Home Insurance Related lawsuits in Florida

21 Apr

In a recent open letter from Florida Insurance Commissioner David Altmaier to House Commerce Committee Chair Representative Blaise Ingoglia, Altmaier detailed the fact that Florida accounts for almost three-quarters of all insurance lawsuits filed by homeowners against insurance companies in the United States.

Altmaier revealed in his letter that the Florida Office of Insurance Regulation (OIR) had gathered data from the National Association of Insurance Commissioners (NAIC) Market Conduct Annual Statement (MCAS) Data Call, in an effort to clarify litigation trends in the state’s insurance market.

According to the data, Florida was responsible for only 8.16% of all homeowners’ insurance lawsuits initiated by insurance companies in 2019. One the other side of the coin, Florida was responsible for a shocking 76.45% of all homeowners’ suits opened against US insurers.

“While we continue to explore these and other possibilities to explain the disparity, OIR does not have a readily available explanation for Florida’s outlier status other than to simply state that Florida is experiencing far more claims-related litigation than the 47 other reporting states,” said Altmaier in his open letter.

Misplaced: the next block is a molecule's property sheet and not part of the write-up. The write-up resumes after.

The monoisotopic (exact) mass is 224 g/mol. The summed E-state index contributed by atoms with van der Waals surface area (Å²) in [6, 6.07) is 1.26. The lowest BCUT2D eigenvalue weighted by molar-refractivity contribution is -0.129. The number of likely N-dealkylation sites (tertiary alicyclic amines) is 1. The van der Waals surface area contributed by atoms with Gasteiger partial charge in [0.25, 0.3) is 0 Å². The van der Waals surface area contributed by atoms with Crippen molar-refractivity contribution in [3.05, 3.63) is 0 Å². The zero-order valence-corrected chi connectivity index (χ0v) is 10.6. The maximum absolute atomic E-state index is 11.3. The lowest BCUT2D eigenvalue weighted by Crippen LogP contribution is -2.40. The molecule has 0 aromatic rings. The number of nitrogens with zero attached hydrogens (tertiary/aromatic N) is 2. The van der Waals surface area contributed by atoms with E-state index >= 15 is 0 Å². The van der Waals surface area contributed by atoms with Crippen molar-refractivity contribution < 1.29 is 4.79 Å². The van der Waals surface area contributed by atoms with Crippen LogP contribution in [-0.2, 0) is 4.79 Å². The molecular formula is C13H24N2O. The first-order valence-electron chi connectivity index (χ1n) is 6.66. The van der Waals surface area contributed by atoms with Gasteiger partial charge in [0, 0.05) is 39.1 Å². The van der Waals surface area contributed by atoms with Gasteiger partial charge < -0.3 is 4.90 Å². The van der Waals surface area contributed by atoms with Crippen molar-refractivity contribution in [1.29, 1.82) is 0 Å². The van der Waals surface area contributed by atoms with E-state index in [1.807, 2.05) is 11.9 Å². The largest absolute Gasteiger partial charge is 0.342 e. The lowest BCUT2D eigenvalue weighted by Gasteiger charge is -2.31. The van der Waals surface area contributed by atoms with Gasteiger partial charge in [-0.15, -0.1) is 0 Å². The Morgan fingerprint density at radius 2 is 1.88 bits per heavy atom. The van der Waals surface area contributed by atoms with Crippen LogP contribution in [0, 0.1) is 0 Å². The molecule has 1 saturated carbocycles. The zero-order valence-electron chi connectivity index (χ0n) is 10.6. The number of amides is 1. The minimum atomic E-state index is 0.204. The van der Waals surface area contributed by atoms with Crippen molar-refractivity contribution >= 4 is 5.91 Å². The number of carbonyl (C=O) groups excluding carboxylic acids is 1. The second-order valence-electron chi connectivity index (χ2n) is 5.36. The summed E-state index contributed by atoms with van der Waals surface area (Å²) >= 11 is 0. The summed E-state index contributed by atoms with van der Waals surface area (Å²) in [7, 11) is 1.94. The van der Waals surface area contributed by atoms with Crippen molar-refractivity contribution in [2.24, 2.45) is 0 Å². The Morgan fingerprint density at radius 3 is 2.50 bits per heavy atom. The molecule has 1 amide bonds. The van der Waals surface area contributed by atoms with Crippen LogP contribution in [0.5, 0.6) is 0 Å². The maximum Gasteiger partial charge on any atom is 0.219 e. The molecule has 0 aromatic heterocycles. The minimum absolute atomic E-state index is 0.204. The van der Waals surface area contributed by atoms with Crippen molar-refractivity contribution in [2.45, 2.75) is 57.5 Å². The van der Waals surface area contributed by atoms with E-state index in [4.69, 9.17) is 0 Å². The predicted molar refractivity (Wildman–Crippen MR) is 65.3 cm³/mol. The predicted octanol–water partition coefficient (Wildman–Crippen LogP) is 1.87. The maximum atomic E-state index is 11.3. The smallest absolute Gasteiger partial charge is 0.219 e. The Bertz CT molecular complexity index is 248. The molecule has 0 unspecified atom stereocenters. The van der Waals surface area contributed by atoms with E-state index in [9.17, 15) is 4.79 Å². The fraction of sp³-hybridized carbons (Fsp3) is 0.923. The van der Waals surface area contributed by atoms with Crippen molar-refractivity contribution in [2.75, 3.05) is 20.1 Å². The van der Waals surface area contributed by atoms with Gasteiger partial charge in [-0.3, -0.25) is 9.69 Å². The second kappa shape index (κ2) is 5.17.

In addition, the data showed that Florida litigation levels have consistently been higher than other states. He provided a chart in his letter to drive home this point.

Percent of nationwide homeowners’ claims opened in Florida:

  • 2016: Florida is responsible for 64.43 of all lawsuits
  • 2017: Florida is responsible for 68.07 of all lawsuits
  • 2018: Florida is responsible for 79.91 of all lawsuits
  • 2019: Florida is responsible for 76.45 of all lawsuits

The letter also documented the fact that the ratio of suits opened to claims closed without payment is eight times higher than the second-place state. Florida’s rate of 27.75 dwarves second place Connecticut rate of only 3.4%.

Altmaier’s letter suggested a number of recommendations to help change Florida’s insurance litigation trends. These recommendations include:

  • Reforming the state’s one-way attorney’s fees statute
  • Controlling contingency fee multipliers
  • Pre-suit notice and inspection requirements for property claims

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